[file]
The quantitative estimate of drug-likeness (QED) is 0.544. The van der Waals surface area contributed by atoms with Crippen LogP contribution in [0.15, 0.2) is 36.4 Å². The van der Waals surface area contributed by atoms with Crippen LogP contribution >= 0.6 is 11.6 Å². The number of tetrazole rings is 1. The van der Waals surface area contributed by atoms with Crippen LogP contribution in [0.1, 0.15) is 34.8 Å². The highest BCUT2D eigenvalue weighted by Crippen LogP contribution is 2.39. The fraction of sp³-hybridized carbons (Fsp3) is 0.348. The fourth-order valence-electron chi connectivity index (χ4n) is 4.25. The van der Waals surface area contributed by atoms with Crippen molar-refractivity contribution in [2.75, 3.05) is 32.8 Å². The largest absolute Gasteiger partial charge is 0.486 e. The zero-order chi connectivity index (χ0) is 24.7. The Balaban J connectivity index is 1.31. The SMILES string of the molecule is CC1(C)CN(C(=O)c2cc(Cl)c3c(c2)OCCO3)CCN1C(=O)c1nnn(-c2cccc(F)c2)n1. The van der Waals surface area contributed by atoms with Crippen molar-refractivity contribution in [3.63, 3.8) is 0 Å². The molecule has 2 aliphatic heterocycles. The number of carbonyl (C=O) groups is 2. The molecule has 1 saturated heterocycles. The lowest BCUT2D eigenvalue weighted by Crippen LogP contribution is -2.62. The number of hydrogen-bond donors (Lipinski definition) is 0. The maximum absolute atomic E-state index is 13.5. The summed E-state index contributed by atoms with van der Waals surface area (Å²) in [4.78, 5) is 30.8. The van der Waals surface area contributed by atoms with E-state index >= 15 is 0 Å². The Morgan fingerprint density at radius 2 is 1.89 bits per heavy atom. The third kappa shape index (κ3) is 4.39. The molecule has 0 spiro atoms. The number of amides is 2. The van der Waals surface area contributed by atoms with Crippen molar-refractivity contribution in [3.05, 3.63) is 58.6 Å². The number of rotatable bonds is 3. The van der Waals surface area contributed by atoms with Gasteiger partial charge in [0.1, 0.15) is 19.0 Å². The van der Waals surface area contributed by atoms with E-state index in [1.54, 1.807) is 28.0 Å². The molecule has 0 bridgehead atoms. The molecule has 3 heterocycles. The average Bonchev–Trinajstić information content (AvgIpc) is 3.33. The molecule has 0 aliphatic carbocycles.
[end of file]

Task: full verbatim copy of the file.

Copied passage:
The quantitative estimate of drug-likeness (QED) is 0.544. The van der Waals surface area contributed by atoms with Crippen LogP contribution in [0.15, 0.2) is 36.4 Å². The van der Waals surface area contributed by atoms with Crippen LogP contribution >= 0.6 is 11.6 Å². The number of tetrazole rings is 1. The van der Waals surface area contributed by atoms with Crippen LogP contribution in [0.1, 0.15) is 34.8 Å². The highest BCUT2D eigenvalue weighted by Crippen LogP contribution is 2.39. The fraction of sp³-hybridized carbons (Fsp3) is 0.348. The fourth-order valence-electron chi connectivity index (χ4n) is 4.25. The van der Waals surface area contributed by atoms with Crippen molar-refractivity contribution in [2.75, 3.05) is 32.8 Å². The largest absolute Gasteiger partial charge is 0.486 e. The zero-order chi connectivity index (χ0) is 24.7. The Balaban J connectivity index is 1.31. The SMILES string of the molecule is CC1(C)CN(C(=O)c2cc(Cl)c3c(c2)OCCO3)CCN1C(=O)c1nnn(-c2cccc(F)c2)n1. The van der Waals surface area contributed by atoms with Crippen molar-refractivity contribution in [3.63, 3.8) is 0 Å². The molecule has 2 aliphatic heterocycles. The number of carbonyl (C=O) groups is 2. The molecule has 1 saturated heterocycles. The lowest BCUT2D eigenvalue weighted by Crippen LogP contribution is -2.62. The number of hydrogen-bond donors (Lipinski definition) is 0. The maximum absolute atomic E-state index is 13.5. The summed E-state index contributed by atoms with van der Waals surface area (Å²) in [4.78, 5) is 30.8. The van der Waals surface area contributed by atoms with E-state index >= 15 is 0 Å². The Morgan fingerprint density at radius 2 is 1.89 bits per heavy atom. The third kappa shape index (κ3) is 4.39. The molecule has 0 spiro atoms. The number of amides is 2. The van der Waals surface area contributed by atoms with Crippen molar-refractivity contribution in [3.05, 3.63) is 58.6 Å². The number of rotatable bonds is 3. The van der Waals surface area contributed by atoms with Gasteiger partial charge in [0.1, 0.15) is 19.0 Å². The van der Waals surface area contributed by atoms with E-state index in [1.54, 1.807) is 28.0 Å². The molecule has 0 bridgehead atoms. The molecule has 3 heterocycles. The average Bonchev–Trinajstić information content (AvgIpc) is 3.33. The molecule has 0 aliphatic carbocycles.